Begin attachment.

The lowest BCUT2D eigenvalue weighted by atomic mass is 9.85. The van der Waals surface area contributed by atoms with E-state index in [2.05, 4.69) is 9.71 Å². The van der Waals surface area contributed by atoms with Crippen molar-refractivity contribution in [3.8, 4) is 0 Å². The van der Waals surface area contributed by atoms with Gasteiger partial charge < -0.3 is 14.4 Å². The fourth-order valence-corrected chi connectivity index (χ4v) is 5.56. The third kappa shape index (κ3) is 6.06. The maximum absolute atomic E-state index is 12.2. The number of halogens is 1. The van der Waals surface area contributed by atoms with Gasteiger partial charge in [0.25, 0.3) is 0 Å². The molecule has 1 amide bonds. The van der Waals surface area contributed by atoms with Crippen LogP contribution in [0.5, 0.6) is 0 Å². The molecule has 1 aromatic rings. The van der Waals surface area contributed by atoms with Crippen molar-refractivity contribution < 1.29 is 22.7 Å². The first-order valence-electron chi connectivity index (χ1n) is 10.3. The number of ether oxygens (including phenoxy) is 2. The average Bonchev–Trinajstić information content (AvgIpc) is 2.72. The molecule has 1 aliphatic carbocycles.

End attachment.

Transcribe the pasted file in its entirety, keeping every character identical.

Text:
The lowest BCUT2D eigenvalue weighted by atomic mass is 9.85. The van der Waals surface area contributed by atoms with E-state index in [2.05, 4.69) is 9.71 Å². The van der Waals surface area contributed by atoms with Crippen molar-refractivity contribution in [3.8, 4) is 0 Å². The van der Waals surface area contributed by atoms with Gasteiger partial charge < -0.3 is 14.4 Å². The fourth-order valence-corrected chi connectivity index (χ4v) is 5.56. The third kappa shape index (κ3) is 6.06. The maximum absolute atomic E-state index is 12.2. The number of halogens is 1. The van der Waals surface area contributed by atoms with Gasteiger partial charge in [0.25, 0.3) is 0 Å². The molecule has 1 amide bonds. The van der Waals surface area contributed by atoms with Crippen LogP contribution in [0.5, 0.6) is 0 Å². The molecule has 1 aromatic rings. The van der Waals surface area contributed by atoms with Crippen molar-refractivity contribution < 1.29 is 22.7 Å². The first-order valence-electron chi connectivity index (χ1n) is 10.3. The number of ether oxygens (including phenoxy) is 2. The average Bonchev–Trinajstić information content (AvgIpc) is 2.72. The molecule has 1 aliphatic carbocycles.